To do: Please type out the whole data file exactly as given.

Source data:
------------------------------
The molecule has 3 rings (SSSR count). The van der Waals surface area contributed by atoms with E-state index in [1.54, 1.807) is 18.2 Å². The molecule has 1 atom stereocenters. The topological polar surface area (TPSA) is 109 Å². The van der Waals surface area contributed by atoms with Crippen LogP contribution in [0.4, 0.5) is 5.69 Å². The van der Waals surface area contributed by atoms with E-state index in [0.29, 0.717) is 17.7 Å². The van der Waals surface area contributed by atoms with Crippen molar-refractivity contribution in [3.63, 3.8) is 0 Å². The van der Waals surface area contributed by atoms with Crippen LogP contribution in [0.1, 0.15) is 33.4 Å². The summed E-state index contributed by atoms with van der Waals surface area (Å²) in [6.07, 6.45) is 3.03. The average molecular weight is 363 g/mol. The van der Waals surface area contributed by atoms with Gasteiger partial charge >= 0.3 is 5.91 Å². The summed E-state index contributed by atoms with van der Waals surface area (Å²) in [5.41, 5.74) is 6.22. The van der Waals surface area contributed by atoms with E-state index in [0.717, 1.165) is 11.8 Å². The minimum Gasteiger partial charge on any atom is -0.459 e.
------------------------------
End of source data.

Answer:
The molecule has 3 rings (SSSR count). The van der Waals surface area contributed by atoms with E-state index in [1.54, 1.807) is 18.2 Å². The molecule has 1 atom stereocenters. The topological polar surface area (TPSA) is 109 Å². The van der Waals surface area contributed by atoms with Crippen LogP contribution in [0.4, 0.5) is 5.69 Å². The van der Waals surface area contributed by atoms with E-state index in [0.29, 0.717) is 17.7 Å². The van der Waals surface area contributed by atoms with Crippen molar-refractivity contribution in [3.63, 3.8) is 0 Å². The van der Waals surface area contributed by atoms with Crippen LogP contribution in [0.1, 0.15) is 33.4 Å². The summed E-state index contributed by atoms with van der Waals surface area (Å²) in [6.07, 6.45) is 3.03. The average molecular weight is 363 g/mol. The van der Waals surface area contributed by atoms with Gasteiger partial charge >= 0.3 is 5.91 Å². The summed E-state index contributed by atoms with van der Waals surface area (Å²) in [5.41, 5.74) is 6.22. The van der Waals surface area contributed by atoms with E-state index in [0.717, 1.165) is 11.8 Å². The minimum Gasteiger partial charge on any atom is -0.459 e.